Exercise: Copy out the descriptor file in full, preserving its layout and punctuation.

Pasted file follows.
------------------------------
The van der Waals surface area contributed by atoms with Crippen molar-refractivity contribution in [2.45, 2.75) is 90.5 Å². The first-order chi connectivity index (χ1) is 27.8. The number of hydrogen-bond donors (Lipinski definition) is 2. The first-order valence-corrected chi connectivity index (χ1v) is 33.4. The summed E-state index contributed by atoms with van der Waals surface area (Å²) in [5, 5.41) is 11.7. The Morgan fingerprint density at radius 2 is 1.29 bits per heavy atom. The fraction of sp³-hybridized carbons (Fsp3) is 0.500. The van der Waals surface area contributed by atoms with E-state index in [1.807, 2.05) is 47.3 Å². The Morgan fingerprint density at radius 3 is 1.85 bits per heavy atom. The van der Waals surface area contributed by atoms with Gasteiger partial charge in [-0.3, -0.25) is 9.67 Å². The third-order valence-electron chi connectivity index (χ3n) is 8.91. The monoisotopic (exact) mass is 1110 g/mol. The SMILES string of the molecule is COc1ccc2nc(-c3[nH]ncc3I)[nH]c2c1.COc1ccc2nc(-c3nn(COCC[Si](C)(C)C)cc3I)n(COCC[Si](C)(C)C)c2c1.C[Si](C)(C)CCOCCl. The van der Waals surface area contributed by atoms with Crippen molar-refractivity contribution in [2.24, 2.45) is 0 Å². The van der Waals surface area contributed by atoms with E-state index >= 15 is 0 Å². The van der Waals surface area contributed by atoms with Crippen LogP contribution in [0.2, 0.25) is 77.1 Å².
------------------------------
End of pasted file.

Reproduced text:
The van der Waals surface area contributed by atoms with Crippen molar-refractivity contribution in [2.45, 2.75) is 90.5 Å². The first-order chi connectivity index (χ1) is 27.8. The number of hydrogen-bond donors (Lipinski definition) is 2. The first-order valence-corrected chi connectivity index (χ1v) is 33.4. The summed E-state index contributed by atoms with van der Waals surface area (Å²) in [5, 5.41) is 11.7. The Morgan fingerprint density at radius 2 is 1.29 bits per heavy atom. The fraction of sp³-hybridized carbons (Fsp3) is 0.500. The van der Waals surface area contributed by atoms with E-state index in [1.807, 2.05) is 47.3 Å². The Morgan fingerprint density at radius 3 is 1.85 bits per heavy atom. The van der Waals surface area contributed by atoms with Gasteiger partial charge in [-0.3, -0.25) is 9.67 Å². The third-order valence-electron chi connectivity index (χ3n) is 8.91. The monoisotopic (exact) mass is 1110 g/mol. The SMILES string of the molecule is COc1ccc2nc(-c3[nH]ncc3I)[nH]c2c1.COc1ccc2nc(-c3nn(COCC[Si](C)(C)C)cc3I)n(COCC[Si](C)(C)C)c2c1.C[Si](C)(C)CCOCCl. The van der Waals surface area contributed by atoms with Crippen molar-refractivity contribution in [2.24, 2.45) is 0 Å². The van der Waals surface area contributed by atoms with E-state index >= 15 is 0 Å². The van der Waals surface area contributed by atoms with Crippen LogP contribution in [0.2, 0.25) is 77.1 Å².